[11]      Counsel argued that for the court to come at that conclusion that the appellant has not demonstrated to be a suitable candidate for bail and that he might abscond or that the state has a strong case or it will be contrary to public interest or the administration of justice if the appellant is granted bail, the trial court had wrongly analyzed the evidence.

 

[12]      On the other hand counsel for the responded argued that the learned magistrate was not wrong by relying on s 61 of the Criminal Procedure Act, as amended, when concluding that it would not be in the public interest or that of the administration of justice to grant bail to the appellant. He referred this court to several case law to be applied in an application for refusal of bail by the lower courts.

 

[13]    In hearing appeals against the lower court’s refusal to grant bail, this court is guided by section 65 (4) of Act 51 of 1977 in the sense that the court shall not set aside the decision of the lower court unless the court or judge is satisfied that the decision was wrong in which event the court or judge shall give the decision which in its or his opinion the lower court should have given.

 

[14]      In an application of subsection 4, I find the remarks by judge Hefer in S v Barber[1]  which was cited with the approval in S v Timoteus[2] in formulating the powers of an appeal court in respect of bail convincing when he said that;

 

            ‘It is well known that the power of this court are largely limited where the matter comes before it on appeal and not as a substantive application for bail. This Court has to be persuaded that the magistrate exercised the discretion which he has wrongly. Accordingly although this court may have a different view it should not substitute its own view for that of the magistrate because that would be an unfair interference with the magistrate exercise of his discretion. I think it should be stressed that no matter what this Court’s own views are the real question is whether it can be said that the magistrate who had the discretion to grant bail exercised that discretion wrongly.’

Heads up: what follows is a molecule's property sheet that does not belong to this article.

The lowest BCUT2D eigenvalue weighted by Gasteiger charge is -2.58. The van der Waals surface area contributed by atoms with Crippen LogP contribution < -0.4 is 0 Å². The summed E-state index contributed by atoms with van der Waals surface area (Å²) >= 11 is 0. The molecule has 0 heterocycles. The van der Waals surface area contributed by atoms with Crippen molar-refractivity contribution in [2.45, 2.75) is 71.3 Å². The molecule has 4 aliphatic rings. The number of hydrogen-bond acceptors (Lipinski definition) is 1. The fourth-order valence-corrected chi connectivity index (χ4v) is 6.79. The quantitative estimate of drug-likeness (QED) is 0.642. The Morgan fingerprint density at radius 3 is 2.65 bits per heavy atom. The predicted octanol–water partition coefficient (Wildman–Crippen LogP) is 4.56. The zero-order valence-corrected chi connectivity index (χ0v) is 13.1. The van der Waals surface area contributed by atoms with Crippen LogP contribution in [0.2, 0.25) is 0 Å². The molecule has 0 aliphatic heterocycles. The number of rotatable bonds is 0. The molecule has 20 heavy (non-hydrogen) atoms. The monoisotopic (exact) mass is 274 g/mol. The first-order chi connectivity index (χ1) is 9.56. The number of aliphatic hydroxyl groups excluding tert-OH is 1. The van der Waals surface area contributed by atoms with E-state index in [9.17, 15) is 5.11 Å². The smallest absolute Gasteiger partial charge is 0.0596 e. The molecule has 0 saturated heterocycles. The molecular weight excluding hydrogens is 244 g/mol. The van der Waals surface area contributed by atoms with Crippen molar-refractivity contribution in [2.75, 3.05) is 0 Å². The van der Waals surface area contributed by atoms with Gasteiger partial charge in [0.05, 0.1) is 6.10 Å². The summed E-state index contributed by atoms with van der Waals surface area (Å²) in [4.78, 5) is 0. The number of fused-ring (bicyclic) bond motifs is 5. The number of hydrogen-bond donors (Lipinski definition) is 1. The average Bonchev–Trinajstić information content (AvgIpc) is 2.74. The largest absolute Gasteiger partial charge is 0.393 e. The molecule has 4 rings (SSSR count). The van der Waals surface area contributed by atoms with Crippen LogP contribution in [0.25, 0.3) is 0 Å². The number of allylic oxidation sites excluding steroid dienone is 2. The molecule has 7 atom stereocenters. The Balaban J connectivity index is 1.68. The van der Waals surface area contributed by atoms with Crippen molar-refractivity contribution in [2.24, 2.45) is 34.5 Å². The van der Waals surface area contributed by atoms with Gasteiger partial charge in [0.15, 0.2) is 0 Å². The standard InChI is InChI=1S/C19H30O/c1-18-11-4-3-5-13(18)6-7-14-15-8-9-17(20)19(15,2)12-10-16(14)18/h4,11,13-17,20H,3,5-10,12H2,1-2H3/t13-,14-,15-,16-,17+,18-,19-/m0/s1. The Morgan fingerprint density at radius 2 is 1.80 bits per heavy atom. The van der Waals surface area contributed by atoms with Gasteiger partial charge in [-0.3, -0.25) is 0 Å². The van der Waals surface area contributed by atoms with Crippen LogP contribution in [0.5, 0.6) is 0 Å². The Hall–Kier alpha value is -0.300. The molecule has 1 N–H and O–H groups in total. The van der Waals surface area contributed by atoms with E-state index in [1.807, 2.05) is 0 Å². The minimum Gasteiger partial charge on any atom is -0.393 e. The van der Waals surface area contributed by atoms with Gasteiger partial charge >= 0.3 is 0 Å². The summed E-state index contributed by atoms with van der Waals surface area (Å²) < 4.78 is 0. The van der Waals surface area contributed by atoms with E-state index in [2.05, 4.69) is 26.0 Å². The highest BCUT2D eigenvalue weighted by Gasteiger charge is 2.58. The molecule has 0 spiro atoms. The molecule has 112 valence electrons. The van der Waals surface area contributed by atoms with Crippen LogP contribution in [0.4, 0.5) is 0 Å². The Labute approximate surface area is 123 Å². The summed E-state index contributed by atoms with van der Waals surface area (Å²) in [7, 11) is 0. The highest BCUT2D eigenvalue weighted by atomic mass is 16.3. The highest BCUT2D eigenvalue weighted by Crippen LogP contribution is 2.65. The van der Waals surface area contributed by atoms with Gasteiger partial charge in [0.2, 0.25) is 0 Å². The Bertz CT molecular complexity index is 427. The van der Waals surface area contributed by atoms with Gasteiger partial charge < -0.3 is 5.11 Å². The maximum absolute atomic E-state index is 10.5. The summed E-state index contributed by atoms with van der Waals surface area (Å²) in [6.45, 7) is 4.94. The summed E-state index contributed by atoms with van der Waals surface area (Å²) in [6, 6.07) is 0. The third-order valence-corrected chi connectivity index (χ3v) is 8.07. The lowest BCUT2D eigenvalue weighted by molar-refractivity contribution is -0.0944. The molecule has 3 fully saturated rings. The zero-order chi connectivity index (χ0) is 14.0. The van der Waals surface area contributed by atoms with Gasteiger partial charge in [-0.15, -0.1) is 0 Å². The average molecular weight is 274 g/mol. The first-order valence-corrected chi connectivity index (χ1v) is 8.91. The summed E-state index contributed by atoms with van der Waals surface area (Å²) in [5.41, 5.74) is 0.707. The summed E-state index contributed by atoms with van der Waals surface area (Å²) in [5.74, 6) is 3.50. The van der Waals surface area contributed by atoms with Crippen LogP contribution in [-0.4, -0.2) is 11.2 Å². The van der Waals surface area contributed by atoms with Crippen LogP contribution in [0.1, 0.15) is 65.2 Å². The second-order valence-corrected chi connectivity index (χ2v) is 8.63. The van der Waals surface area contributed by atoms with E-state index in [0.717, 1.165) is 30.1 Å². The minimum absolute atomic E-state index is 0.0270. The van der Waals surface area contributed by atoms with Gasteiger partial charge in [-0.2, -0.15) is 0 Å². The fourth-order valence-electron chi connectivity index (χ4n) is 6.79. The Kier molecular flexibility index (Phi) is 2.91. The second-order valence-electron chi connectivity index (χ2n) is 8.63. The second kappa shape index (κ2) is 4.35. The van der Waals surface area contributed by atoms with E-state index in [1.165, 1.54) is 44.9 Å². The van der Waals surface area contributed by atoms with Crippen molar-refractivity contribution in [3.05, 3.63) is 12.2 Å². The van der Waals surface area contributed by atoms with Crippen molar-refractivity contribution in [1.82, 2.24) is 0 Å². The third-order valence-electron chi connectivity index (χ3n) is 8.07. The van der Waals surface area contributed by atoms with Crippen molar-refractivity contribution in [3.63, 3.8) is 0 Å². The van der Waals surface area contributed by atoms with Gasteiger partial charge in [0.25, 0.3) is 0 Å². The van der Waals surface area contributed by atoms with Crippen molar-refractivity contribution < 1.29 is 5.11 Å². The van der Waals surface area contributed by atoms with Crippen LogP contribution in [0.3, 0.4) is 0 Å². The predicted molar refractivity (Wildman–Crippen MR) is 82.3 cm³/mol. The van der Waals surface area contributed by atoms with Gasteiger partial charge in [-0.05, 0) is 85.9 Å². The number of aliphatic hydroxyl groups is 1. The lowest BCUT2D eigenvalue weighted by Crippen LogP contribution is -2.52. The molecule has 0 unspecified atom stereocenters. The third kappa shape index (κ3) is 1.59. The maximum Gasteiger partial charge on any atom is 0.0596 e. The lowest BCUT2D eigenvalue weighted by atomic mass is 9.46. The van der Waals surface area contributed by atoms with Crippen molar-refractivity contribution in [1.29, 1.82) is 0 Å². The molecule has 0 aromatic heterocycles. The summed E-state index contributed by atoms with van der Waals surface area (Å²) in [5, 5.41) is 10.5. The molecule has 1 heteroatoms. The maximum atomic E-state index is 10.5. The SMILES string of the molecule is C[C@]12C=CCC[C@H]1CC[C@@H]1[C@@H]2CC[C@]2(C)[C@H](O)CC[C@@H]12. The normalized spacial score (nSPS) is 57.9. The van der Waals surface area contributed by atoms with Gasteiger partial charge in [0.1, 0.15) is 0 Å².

[15]      It is common cause that a new Part IV was inserted in the Schedule listing a number of what the Legislature considers to be serious offences. Section 61 of the Act finds its application in the application for bail in respect of the offences appellant is charged with. It provides that;

           

            ‘If the accused who is in custody in respect of any offence referred to in Part IV of schedule 2 applies for bail under section 60 to be released on bail in respect of such offence ,the court may notwithstanding that it is satisfied that it is unlikely that the accused ,if released on bail ,will not abscond or interfere with any witness for the prosecution or with police investigation refuse the application for bail if in the opinion of the court after such inquiry as it deems necessary it is in the interest of the public or the administration of justice that the accused be retained in custody pending his or her trial.’

 

[16]       The said amendment was necessary to close the gaps or loopholes in the legal system for the proper administration of justice. The outcome of all this is that the courts are given more powers or wider discretion to refuse bail if the crime committed is one of those listed in Part IV of the second schedule. It is doubtless that the accused is charged with the offence listed under the said schedule which is serious in nature when one considers the penalty clause. It is also apparent from the court a quo’s judgment that the learned magistrate analyzed the evidence in its totality before concluding that applicant is not a good candidate for bail.

 

[17]       It is worth noting that at page 591 the court a quo stated that a question of whether the court can still refuse bail in the circumstances where it has found that the Appellant is not a flight risk or will not interfere with State witnesses or the prosecution is best answered by reference to section 61 of the Criminal Procedure Act as amended. Therefore it is not correct to argue that the magistrate relied on accused’s risk of absconding in arriving at her decision.